If this Pork Chop Trot business sounds familiar to you, it's probably because I wrote about it last year when I ran this 5K. My brother and I had such a good time running last year - followed by a visit and meal at Grandma's house - that we vowed to come back this year if possible. So here we are!
I woke up this morning to hear serious but not severe thunderstorms rumbling outside, which is not the best way to rally a runner to get pumped up for a race. I had coffee with my usual summer pre-race breakfast (English muffin with peanut butter - winter is oatmeal with PB) and took a grouchy dog for a walk in the lingering rain. Then my brother and I hit the road, for our first 5K of the summer.
We arrived in time for a short warm-up jog, and then the race began. The rain wrapped up during our drive, leaving behind a cloudy day with a strong wind - better conditions, I thought, than last year's full sun and mid-70s. The first mile was mostly downhill but nearly fully into the wind, and it got to me when I was away from other runners.
Then the course veers left, onto a single-lane dirt road that cuts through a cornfield. Last year, the corn was over my head, and it was such an amazing little moment that I thought of bringing my camera this year solely to photograph this road. I chose not to, and that worked out, because this year's delayed summer meant that the corn was just above my knees and it did not quite convey the same wonder I felt last year running through the field. Also, this year the dirt was soft from the overnight rain, so all of my focus was directed toward my footing.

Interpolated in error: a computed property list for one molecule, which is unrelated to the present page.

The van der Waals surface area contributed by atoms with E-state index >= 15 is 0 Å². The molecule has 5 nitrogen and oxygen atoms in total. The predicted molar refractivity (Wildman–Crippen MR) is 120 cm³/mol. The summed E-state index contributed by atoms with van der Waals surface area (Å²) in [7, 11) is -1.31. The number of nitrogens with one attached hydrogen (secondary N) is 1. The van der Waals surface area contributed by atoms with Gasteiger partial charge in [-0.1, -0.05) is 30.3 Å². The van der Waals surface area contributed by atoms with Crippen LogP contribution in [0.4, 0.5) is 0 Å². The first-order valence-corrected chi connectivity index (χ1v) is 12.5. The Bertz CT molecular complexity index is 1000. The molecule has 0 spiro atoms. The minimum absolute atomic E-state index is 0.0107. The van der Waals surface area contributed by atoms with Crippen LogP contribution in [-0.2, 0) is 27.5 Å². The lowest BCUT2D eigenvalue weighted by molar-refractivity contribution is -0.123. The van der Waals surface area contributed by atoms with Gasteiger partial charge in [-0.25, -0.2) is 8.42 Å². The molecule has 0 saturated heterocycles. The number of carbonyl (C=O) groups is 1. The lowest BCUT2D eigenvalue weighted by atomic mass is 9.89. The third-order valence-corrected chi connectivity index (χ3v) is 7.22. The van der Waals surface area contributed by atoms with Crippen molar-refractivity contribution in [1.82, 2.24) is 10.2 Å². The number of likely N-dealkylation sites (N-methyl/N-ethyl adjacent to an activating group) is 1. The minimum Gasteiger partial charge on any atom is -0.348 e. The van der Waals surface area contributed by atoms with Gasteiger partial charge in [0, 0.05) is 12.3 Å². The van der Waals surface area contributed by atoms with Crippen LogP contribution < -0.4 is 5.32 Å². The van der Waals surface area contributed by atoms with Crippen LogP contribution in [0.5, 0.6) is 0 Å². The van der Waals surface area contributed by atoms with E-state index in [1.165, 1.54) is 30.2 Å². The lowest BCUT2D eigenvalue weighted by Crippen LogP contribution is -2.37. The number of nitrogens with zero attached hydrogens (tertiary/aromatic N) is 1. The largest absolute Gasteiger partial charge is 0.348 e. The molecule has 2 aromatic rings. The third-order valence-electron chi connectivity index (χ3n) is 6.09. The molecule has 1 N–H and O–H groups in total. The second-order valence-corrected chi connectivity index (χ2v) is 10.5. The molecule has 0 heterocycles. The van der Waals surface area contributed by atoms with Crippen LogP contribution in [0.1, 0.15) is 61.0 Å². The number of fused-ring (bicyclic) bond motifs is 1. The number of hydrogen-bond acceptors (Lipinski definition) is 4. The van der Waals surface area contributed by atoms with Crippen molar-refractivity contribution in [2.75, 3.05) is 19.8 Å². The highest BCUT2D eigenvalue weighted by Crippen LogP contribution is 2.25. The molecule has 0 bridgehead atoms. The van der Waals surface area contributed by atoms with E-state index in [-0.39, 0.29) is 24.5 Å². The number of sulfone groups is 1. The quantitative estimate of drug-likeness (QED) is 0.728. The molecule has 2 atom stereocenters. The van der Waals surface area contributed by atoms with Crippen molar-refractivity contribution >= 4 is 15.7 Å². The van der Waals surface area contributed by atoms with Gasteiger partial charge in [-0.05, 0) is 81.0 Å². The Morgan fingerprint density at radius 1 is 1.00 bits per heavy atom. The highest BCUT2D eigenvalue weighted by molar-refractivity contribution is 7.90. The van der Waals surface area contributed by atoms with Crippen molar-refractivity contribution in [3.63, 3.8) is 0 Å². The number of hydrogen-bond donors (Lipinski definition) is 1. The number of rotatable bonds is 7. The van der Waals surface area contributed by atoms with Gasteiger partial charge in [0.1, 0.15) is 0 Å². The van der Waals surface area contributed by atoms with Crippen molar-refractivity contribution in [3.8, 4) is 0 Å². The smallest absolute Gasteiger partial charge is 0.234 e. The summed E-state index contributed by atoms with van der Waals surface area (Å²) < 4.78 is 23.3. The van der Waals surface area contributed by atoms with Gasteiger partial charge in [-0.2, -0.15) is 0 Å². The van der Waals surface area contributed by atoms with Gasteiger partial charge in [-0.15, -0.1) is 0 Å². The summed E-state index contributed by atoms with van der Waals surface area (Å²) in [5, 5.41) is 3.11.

And then the course goes back onto pavement for the third mile, and my legs were feeling the first two miles. The first few women were evenly spaced out roughly every 10 seconds ahead of me: close enough to see but not quite catch up to. I finished about 50 seconds slower than my best 5K time, and I felt good about it.
Every runner has different food and drink cravings after he or she finishes a race. As I've written before, from Chicago Marathon 2011 onward, I've gotten hankerings for soda. It sounds kind of odd, but I think the caffeine and fizz (and sometimes sugar) are pleasing to my system after a hard run. I told my brother on the drive up that I wanted to grab a fountain drink on the way home, but with a gap between our race and the awards ceremony, I made a beeline from the finish line to the town bar across the street for a soda.
I can't say my immediate post-race routine has ever included a bar. But with a cold Diet Coke in my hand moments after finishing the race, I was a happy camper. Brother and I posed for a photo:
Later in the morning, we learned that we had both placed in our age groups. When I was looking at the results board, I realized that it was my last year in the familiar old 20-29 age group! 30, here I come!
We headed over to Grandma's for lunch (the second of three times that I'll see her this month!) and then hopped back on the road toward home. It was a fun morning with my brother, and a great return trip to Pork Chop Trot, one of the races I'm going to look forward to every summer.